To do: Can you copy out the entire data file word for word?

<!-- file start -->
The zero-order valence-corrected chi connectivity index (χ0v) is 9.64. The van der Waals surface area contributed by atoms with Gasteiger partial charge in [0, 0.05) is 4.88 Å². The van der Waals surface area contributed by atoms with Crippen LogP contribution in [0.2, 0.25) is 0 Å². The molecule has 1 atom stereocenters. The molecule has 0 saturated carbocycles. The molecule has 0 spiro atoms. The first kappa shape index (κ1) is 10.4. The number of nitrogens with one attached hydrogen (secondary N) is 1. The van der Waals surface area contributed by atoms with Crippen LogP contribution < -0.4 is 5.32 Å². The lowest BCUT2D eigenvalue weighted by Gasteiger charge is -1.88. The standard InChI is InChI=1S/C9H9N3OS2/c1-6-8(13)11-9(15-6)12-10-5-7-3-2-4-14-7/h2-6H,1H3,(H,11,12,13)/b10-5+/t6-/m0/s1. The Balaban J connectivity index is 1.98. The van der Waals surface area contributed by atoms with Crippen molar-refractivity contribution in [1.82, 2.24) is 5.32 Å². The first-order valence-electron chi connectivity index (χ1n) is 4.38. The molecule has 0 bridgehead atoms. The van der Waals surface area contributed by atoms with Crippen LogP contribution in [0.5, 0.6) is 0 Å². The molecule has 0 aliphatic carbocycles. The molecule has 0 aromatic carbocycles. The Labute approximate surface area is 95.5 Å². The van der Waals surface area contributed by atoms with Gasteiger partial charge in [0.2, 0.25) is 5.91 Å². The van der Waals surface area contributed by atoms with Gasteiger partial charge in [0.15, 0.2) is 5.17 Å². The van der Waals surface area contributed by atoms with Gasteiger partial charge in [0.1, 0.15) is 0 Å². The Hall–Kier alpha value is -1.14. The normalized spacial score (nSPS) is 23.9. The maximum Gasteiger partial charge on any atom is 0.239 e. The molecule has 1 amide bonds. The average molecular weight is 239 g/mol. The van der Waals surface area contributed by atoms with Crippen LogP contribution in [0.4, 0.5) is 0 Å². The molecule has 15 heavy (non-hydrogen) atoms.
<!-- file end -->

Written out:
The zero-order valence-corrected chi connectivity index (χ0v) is 9.64. The van der Waals surface area contributed by atoms with Gasteiger partial charge in [0, 0.05) is 4.88 Å². The van der Waals surface area contributed by atoms with Crippen LogP contribution in [0.2, 0.25) is 0 Å². The molecule has 1 atom stereocenters. The molecule has 0 saturated carbocycles. The molecule has 0 spiro atoms. The first kappa shape index (κ1) is 10.4. The number of nitrogens with one attached hydrogen (secondary N) is 1. The van der Waals surface area contributed by atoms with Crippen LogP contribution < -0.4 is 5.32 Å². The lowest BCUT2D eigenvalue weighted by Gasteiger charge is -1.88. The standard InChI is InChI=1S/C9H9N3OS2/c1-6-8(13)11-9(15-6)12-10-5-7-3-2-4-14-7/h2-6H,1H3,(H,11,12,13)/b10-5+/t6-/m0/s1. The Balaban J connectivity index is 1.98. The van der Waals surface area contributed by atoms with Crippen molar-refractivity contribution in [1.82, 2.24) is 5.32 Å². The first-order valence-electron chi connectivity index (χ1n) is 4.38. The molecule has 0 bridgehead atoms. The van der Waals surface area contributed by atoms with Crippen LogP contribution in [0.5, 0.6) is 0 Å². The molecule has 0 aliphatic carbocycles. The molecule has 0 aromatic carbocycles. The Labute approximate surface area is 95.5 Å². The van der Waals surface area contributed by atoms with Gasteiger partial charge in [0.2, 0.25) is 5.91 Å². The van der Waals surface area contributed by atoms with Gasteiger partial charge in [0.15, 0.2) is 5.17 Å². The van der Waals surface area contributed by atoms with Gasteiger partial charge in [0.1, 0.15) is 0 Å². The Hall–Kier alpha value is -1.14. The normalized spacial score (nSPS) is 23.9. The maximum Gasteiger partial charge on any atom is 0.239 e. The molecule has 1 amide bonds. The average molecular weight is 239 g/mol. The van der Waals surface area contributed by atoms with Crippen LogP contribution in [0.4, 0.5) is 0 Å². The molecule has 15 heavy (non-hydrogen) atoms.